The trays were frames with burlap fastened to them. The burlap served as a substrate for the sticky peduncle of the eggs to attach to. As the eggs water harden after fertilization, the outer layer of the egg, the "zona radiata externa" is ruptured and turns back on itself, is sticky on the inside that folds out and sticks to the substrate it hits. So each egg has a little stand that holds it up in the current as it develops. As long as there are not too many other eggs stuck and piled on top of each other, this works well to keep the eggs well aerated as the embryo develops. So the trays were placed where there was an abundance of smelt spawning to receive a deposit of eggs. Care was taken to keep them alive until a few days prior to hatch, when they were moved and placed using two strategies: 1) Setting egg trays containing eyed eggs in brooks entering the lakes to be managed or 2) placing egg trays containing eyed eggs in wooden framed chicken wire cages and then setting the cages offshore in the lake.

A municipal sewage treatment plant opened in Laconia in 1961 discharged nutrients into the lake causing algae blooms. By 1963 the State's Water Supply and Pollution Control Commission had received approval from the New Hampshire Legislature to treat the lake with doses of copper sulfate to kill the algae. Copper is a heavy metal that is lethal in large doses, and tends to concentrate in tissues over time. The copper sulfate treatment continued on an annual basis and soon Winnisquam's smelt population began to disappear and the situation was pretty dire by 1976. It is unlikely that we will see the golden years of smelt runs returning in Black Brook. Today, the smelt do not use the brook: perhaps related to the habitat change to an unstable sand substrate, or taking too many eggs, however the lake population of smelt is adequate. They must spawn in the lake. The loss of nutrients going in the lake, after installation of a sewer pipeline to Franklin, has reduced the productivity. I theorize that the high number of smelt in the past was an artifact of fertilizing the food web with the nutrients man put into the lake.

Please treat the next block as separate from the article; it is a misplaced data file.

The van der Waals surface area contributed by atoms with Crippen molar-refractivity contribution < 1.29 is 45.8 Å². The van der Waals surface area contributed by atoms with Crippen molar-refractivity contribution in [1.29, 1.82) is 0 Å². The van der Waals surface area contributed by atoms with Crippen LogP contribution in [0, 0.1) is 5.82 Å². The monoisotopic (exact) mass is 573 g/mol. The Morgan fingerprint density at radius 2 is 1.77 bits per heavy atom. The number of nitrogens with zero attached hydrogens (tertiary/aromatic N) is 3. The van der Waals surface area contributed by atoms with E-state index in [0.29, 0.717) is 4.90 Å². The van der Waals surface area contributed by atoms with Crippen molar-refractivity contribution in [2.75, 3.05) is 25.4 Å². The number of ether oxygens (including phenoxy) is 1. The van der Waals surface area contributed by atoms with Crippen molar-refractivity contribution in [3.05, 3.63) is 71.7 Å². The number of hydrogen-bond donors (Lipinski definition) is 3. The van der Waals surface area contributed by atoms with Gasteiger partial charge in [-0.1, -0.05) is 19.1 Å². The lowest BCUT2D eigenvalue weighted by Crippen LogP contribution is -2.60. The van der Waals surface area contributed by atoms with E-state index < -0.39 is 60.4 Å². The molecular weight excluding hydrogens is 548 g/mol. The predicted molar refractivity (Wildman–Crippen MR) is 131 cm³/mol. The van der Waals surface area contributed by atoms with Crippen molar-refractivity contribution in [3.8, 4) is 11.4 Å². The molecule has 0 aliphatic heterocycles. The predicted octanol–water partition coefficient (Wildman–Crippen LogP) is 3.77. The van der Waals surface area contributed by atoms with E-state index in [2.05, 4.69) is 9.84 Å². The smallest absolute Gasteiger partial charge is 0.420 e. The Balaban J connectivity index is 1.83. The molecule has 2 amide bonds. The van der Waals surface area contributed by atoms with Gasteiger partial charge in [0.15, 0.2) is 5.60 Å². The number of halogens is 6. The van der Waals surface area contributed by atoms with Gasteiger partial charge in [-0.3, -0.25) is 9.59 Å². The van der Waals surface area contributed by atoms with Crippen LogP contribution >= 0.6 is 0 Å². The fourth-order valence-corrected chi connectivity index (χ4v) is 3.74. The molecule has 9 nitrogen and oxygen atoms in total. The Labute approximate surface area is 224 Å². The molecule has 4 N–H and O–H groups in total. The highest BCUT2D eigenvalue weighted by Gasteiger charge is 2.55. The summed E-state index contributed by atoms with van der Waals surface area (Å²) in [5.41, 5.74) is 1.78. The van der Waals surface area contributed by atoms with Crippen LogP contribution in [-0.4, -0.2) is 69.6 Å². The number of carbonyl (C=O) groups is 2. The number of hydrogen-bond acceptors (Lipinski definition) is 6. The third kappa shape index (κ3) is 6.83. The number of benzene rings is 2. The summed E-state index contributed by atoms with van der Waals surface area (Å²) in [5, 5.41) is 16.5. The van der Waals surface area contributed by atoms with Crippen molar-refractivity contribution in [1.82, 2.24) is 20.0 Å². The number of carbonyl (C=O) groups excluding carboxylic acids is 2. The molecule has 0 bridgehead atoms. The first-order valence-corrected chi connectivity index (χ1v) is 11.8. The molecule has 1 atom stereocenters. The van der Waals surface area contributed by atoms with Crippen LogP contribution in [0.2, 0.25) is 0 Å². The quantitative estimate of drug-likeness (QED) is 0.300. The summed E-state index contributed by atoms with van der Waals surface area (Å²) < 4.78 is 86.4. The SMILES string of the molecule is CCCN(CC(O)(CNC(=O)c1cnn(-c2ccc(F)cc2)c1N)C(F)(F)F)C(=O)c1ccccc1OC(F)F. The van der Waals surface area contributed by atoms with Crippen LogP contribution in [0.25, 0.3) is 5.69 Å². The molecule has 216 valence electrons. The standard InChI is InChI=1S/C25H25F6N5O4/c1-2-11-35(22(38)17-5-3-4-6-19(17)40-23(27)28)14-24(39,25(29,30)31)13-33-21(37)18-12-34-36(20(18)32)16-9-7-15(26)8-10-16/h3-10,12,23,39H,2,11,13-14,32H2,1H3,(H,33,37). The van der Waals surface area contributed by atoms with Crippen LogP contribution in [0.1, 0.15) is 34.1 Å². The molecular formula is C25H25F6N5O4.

Culture of smelt has proved to be very difficult from the sensitive initial larval stage. (The Black Brook experience stopped just short of hatch.) The transition period from endogenous to exogenous feeding has long been known to be a critical time, and a match or mismatch with abundance of the right food organisms theoretically has a significant effect on survival. A group of researchers at the University of Maine in 1979 to 1983 found they could get larvae to feed on the cultured marine rotifer, Brachionus plicatilis . They also raised some on natural foods in ponds up to commercial baitfish size. They were not successful in getting them to switch over to an artificial commercial diet. The reference is "Experimental Culture of Young Rainbow Smelt Osmerus mordax. Transactions of the American Fisheries Society 114:596-603, 1985.